L is for….

27 October 2013

…. Lighthouses…. amongst the most unusual structures in Britain.

When man began to travel by sea, one of the earliest obstacles encountered was safe night time travel. It was impossible to travel by night by ship without the risk of crashing on nearby rocks. The earliest civilisations would light fires on beaches and near the shore to warn of jagged rocks and shallow water. But this became more and more impractical as the number of ships increased. It was during this time that the Egyptians invented the lighthouse. This was followed by the Phoenicians, Greeks and then the Romans.

A lighthouse is a tower, building, or other type of structure designed to emit light from a system of lamps and lenses and used as an aid to navigation for maritime pilots at sea or on inland waterways.

Lighthouses mark dangerous coastlines, hazardous shoals, reefs, safe entries to harbours, and can also assist in aerial navigation. Once widely used, the number of operational lighthouses has declined due to the expense of maintenance and replacement by modern electronic navigational systems.

The oldest lighthouse here in Britain still stands on the grounds of Dover Castle. It was commissioned by the Roman Emperor Caligula, when Britain was still a member of the Roman Empire in 90 AD. Lighthouses throughout the world did not change much however, until the building of Smeaton’s Lighthouse at the Eddystone Rocks.

The Smeaton Lighthouse was considered a miracle of modern innovation for the time, and marked a huge leap forward in the design of lighthouses. It was designed by civil engineer John Smeaton of the Royal Society and stood at the Eddystone Rocks. It was the third lighthouse built at that location. The first having been destroyed in 1703 by a treacherous storm and the second having caught fire and burning down. The Smeaton lighthouse was the first to be built from granite, and was designed to resemble an oak tree. It was built using a new material known as ‘hydraulic lime’ which settles in deep water. Dovetail joints and marble dowels where also used to help to secure the granite blocks.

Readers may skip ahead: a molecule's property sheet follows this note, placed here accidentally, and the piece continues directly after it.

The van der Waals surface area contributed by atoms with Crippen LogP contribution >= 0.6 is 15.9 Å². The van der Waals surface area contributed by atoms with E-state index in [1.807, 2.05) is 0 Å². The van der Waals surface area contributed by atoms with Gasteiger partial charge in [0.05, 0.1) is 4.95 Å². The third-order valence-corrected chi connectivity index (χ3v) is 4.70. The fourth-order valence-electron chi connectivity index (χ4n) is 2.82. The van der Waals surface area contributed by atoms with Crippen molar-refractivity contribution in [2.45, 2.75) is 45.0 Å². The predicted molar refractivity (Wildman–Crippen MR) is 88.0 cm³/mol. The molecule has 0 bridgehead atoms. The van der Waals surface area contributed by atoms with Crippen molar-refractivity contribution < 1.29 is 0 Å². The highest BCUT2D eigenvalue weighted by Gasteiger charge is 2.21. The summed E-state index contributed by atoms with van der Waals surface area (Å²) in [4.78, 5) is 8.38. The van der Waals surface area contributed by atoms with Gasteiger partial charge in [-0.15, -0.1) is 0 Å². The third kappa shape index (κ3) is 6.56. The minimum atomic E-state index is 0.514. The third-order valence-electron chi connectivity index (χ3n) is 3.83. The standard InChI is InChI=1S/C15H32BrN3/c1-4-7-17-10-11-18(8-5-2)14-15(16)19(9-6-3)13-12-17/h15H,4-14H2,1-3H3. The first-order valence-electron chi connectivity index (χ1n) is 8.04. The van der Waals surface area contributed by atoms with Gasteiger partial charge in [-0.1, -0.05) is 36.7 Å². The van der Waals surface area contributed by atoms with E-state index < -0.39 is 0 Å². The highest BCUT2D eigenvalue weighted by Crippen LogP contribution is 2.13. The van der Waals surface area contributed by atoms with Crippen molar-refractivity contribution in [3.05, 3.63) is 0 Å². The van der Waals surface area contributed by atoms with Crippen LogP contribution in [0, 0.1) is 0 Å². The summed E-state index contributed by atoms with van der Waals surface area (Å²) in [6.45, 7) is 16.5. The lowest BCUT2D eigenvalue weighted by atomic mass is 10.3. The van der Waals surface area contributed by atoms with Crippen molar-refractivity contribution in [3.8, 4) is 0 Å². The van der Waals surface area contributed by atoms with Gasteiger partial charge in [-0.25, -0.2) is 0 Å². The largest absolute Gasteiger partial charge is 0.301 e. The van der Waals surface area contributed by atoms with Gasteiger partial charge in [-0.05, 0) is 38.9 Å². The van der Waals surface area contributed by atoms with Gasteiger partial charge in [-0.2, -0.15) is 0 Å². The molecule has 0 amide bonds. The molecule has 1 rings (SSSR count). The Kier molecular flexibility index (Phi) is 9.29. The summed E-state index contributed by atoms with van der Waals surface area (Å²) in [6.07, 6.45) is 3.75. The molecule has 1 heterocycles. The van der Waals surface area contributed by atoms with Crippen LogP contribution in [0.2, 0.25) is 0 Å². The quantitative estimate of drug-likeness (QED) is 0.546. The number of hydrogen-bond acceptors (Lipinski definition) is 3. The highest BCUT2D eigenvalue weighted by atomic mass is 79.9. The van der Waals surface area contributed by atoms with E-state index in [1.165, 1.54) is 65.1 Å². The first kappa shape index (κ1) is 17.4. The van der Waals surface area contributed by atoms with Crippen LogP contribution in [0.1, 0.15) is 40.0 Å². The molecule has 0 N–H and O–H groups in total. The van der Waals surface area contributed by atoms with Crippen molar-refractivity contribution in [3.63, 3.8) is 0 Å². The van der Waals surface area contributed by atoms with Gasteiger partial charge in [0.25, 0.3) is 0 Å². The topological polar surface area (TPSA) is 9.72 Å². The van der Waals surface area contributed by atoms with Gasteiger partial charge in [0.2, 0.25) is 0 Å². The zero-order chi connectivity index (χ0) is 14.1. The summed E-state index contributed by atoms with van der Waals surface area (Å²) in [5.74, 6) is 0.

It was later replaced in 1882 by James Douglas. This lighthouse still stands today. The tower was later automated in 1982 and had a helipad installed.

The 1911 census shows many lighthouse keepers across England and Wales including Edmund Kernan Ball who worked and resided at Portland Bill, Portland, Dorset.

There are currently over sixty-six lighthouses of note in England and Wales and over eighty in Scotland alone. The oldest in Wales is the Point of Ayr built in 1776. The Bell Rock lighthouse, eleven miles from Angus is the oldest lighthouse not only in Scotland, but also the oldest surviving sea-washed lighthouse in the world, dating back to the fourteenth century. The oldest still standing in England is the Flamborough Head lighthouse built in 1674 and Northern Ireland’s oldest lighthouse is the South Rock (Kilwarlin) lighthouse.

For over 2000 years, lighthouses have made the oceans, rivers and lakes safer and although the basic structures and technology used continues to evolve, the need for lighthouses will always be there.

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